Re: Dual-Licensing Linux Kernel with GPL V2 and GPL V3

From: Ingo Molnar
Date: Thu Jun 14 2007 - 09:25:28 EST

* Bernd Paysan <bernd.paysan@xxxxxx> wrote:

> On Thursday 14 June 2007 12:38, Ingo Molnar wrote:
> > that's fine, but the fundamental question is: where is the moral
> > boundary of the power that the copyright license gives? The FSF seems to
> > believe "nowhere, anything that copyright law allows us to achieve our
> > goals is a fair game" - and the GPLv3 shows that belief. I dont
> > subscribe to that view. I think the proper limit is the boundary where
> > the limit of the software is - because that's the only sane and globally
> > workable way to stop the power-hungry. I.e. the information we produce
> > is covered by the rules of the GPL. It might be used in ways
> > inconvenient to us, it might be put on hardware we dont like (be that a
> > Tivo, a landmine or an abortion instrument) but that does not change the
> > fundamental fact: it's outside the _moral scope_ of our power.
> Where is the boundary between hard- and software? [...]

this is largely irrelevant to my argument: the FSF is clearly trying to
extend the scope of the GPL to restrict the distribution of certain
hardware+software combinations. The FSF is not really arguing that the
boundary between software and hardware is diffuse. (which btw. it
clearly is) The FSF simply wants to be able to say via the GPLv3: "to be
able to distribute GPL-ed software, the hardware is required to do this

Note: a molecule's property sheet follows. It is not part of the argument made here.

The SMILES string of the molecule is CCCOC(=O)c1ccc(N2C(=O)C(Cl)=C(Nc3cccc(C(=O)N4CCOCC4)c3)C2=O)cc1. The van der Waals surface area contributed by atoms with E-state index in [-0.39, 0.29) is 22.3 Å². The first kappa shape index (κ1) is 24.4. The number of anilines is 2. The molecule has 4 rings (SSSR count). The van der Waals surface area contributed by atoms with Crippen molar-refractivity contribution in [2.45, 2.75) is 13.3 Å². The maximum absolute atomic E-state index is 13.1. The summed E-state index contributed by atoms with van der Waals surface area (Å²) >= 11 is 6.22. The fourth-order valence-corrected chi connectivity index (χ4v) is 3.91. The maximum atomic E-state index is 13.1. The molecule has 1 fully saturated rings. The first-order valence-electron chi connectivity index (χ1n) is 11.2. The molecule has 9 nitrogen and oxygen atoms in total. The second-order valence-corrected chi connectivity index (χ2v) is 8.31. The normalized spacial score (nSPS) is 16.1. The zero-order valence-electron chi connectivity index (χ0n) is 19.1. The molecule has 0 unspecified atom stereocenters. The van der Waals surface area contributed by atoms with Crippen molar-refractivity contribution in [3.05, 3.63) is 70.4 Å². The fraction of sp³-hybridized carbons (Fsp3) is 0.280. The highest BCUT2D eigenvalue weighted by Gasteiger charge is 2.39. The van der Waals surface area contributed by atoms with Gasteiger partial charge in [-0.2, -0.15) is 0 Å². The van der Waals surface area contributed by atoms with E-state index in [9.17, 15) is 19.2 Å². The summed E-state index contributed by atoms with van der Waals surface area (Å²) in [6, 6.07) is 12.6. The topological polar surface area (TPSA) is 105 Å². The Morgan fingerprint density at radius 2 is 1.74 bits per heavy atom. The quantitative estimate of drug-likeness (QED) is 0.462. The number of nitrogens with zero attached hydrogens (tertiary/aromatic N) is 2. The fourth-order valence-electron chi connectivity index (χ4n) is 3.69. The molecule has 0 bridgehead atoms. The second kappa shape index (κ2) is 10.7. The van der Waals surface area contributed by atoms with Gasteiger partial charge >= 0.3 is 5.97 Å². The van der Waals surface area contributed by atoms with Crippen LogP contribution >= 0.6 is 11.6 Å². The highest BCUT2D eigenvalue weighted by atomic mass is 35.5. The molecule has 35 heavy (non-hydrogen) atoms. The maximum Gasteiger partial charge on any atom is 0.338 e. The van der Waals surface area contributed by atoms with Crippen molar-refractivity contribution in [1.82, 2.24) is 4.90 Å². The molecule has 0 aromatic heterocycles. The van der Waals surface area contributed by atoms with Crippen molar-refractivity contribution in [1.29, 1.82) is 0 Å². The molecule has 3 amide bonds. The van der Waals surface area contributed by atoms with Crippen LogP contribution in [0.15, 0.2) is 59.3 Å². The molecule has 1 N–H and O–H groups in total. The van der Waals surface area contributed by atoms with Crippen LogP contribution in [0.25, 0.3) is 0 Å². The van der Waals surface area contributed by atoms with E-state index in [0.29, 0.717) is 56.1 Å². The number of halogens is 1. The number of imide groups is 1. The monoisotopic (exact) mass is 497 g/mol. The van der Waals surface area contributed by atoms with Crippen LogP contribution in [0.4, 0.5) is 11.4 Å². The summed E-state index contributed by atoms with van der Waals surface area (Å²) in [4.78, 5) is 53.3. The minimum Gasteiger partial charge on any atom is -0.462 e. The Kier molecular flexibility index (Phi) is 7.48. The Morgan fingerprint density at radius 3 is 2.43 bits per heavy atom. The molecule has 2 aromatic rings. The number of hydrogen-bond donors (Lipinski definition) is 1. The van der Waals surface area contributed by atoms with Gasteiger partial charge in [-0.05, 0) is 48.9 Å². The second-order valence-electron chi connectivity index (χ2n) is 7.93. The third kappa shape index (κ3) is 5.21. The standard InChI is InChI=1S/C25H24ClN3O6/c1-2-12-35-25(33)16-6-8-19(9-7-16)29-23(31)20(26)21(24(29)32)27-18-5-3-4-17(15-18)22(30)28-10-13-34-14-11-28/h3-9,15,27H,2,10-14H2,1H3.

and this".

please note an important thing here: "required to do this and this" is
the _precise antithesis_ of "freedom". The only significant restriction
on freedom the GPLv2 allows is that the covered work (the software) is
not to be restricted. And that is a fair deal. Even if any additional
restrictions would otherwise be for the "common good" and would further
"freedom" in creative ways.

If the FSF's argument and approach was correct then it would be fine to
add these restrictions to GPLv4:

- do not distribute non-GPL-compatible software with GPL software on
the same hardware.

- send at least 10 free samples of the hardware to the FSF
headquarters. (after all true freedom is only achieved if developers
are not only allowed to modify the hardware, but are allowed to test
it as well, for the freedom of the community.)

- donate $10 to the FSF.

- spray "Linus sucks because he stole RMS's GNU thunder in the 90s and
never gave it back!" graffiti on 3 separate walls in your

Each of these items is an additional restriction on either the
hardware+software combination that is being distributed or on the person
who does the distribution, and each of these items - some abstractly,
some more directly - advance a notion of the "four GNU freedoms" in some
way. And each of these items has a basis in copyright law and might be
legally put into a license and might be enforceable. (ok, probably not
the last item ;)

think about it, the list of things that one can do via license to
"achieve more freedom" just doesnt stop! My point is: it has to stop at
the only boundary that makes sense, and which boundary is clearly
spelled out in the spirit and in the letter of the GPLv2: "our work is
our work, your work is your work".

Any additional restriction to "help achieve more freedom" just puts us
into divisive political and moralistic games that will only fracture us,
that will eventually erode the value of our software and hence makes any
'power' we have over that software meaningless in the real world. In the
end no-one but the Microsofts of this world will win.

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